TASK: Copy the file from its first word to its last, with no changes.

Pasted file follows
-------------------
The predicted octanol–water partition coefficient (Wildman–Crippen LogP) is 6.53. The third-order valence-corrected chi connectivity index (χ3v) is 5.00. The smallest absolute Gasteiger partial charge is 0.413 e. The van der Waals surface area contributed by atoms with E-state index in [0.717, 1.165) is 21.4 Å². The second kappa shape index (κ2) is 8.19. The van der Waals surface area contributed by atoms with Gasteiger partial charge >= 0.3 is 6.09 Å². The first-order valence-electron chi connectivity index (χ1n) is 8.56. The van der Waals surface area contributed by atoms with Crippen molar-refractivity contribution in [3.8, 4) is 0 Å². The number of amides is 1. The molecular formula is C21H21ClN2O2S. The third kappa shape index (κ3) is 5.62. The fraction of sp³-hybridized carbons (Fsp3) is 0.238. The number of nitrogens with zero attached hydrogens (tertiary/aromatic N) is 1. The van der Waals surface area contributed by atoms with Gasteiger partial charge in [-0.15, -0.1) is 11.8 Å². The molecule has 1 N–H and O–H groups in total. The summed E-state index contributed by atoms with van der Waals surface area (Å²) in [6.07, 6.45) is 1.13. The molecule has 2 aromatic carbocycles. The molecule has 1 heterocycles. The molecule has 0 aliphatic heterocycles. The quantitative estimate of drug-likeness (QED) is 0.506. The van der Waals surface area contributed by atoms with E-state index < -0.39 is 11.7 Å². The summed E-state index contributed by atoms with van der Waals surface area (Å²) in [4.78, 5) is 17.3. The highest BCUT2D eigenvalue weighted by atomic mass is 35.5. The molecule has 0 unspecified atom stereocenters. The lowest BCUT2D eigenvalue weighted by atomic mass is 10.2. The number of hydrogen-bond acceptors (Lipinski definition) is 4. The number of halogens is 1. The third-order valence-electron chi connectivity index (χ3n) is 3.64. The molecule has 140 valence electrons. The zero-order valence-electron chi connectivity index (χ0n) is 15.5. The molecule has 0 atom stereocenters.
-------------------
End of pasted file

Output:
The predicted octanol–water partition coefficient (Wildman–Crippen LogP) is 6.53. The third-order valence-corrected chi connectivity index (χ3v) is 5.00. The smallest absolute Gasteiger partial charge is 0.413 e. The van der Waals surface area contributed by atoms with E-state index in [0.717, 1.165) is 21.4 Å². The second kappa shape index (κ2) is 8.19. The van der Waals surface area contributed by atoms with Gasteiger partial charge >= 0.3 is 6.09 Å². The first-order valence-electron chi connectivity index (χ1n) is 8.56. The van der Waals surface area contributed by atoms with Crippen molar-refractivity contribution in [3.8, 4) is 0 Å². The number of amides is 1. The molecular formula is C21H21ClN2O2S. The third kappa shape index (κ3) is 5.62. The fraction of sp³-hybridized carbons (Fsp3) is 0.238. The number of nitrogens with zero attached hydrogens (tertiary/aromatic N) is 1. The van der Waals surface area contributed by atoms with Gasteiger partial charge in [-0.15, -0.1) is 11.8 Å². The molecule has 1 N–H and O–H groups in total. The summed E-state index contributed by atoms with van der Waals surface area (Å²) in [6.07, 6.45) is 1.13. The molecule has 2 aromatic carbocycles. The molecule has 1 heterocycles. The molecule has 0 aliphatic heterocycles. The quantitative estimate of drug-likeness (QED) is 0.506. The van der Waals surface area contributed by atoms with E-state index < -0.39 is 11.7 Å². The summed E-state index contributed by atoms with van der Waals surface area (Å²) in [4.78, 5) is 17.3. The highest BCUT2D eigenvalue weighted by atomic mass is 35.5. The molecule has 0 unspecified atom stereocenters. The lowest BCUT2D eigenvalue weighted by atomic mass is 10.2. The number of hydrogen-bond acceptors (Lipinski definition) is 4. The number of halogens is 1. The third-order valence-electron chi connectivity index (χ3n) is 3.64. The molecule has 140 valence electrons. The zero-order valence-electron chi connectivity index (χ0n) is 15.5. The molecule has 0 atom stereocenters.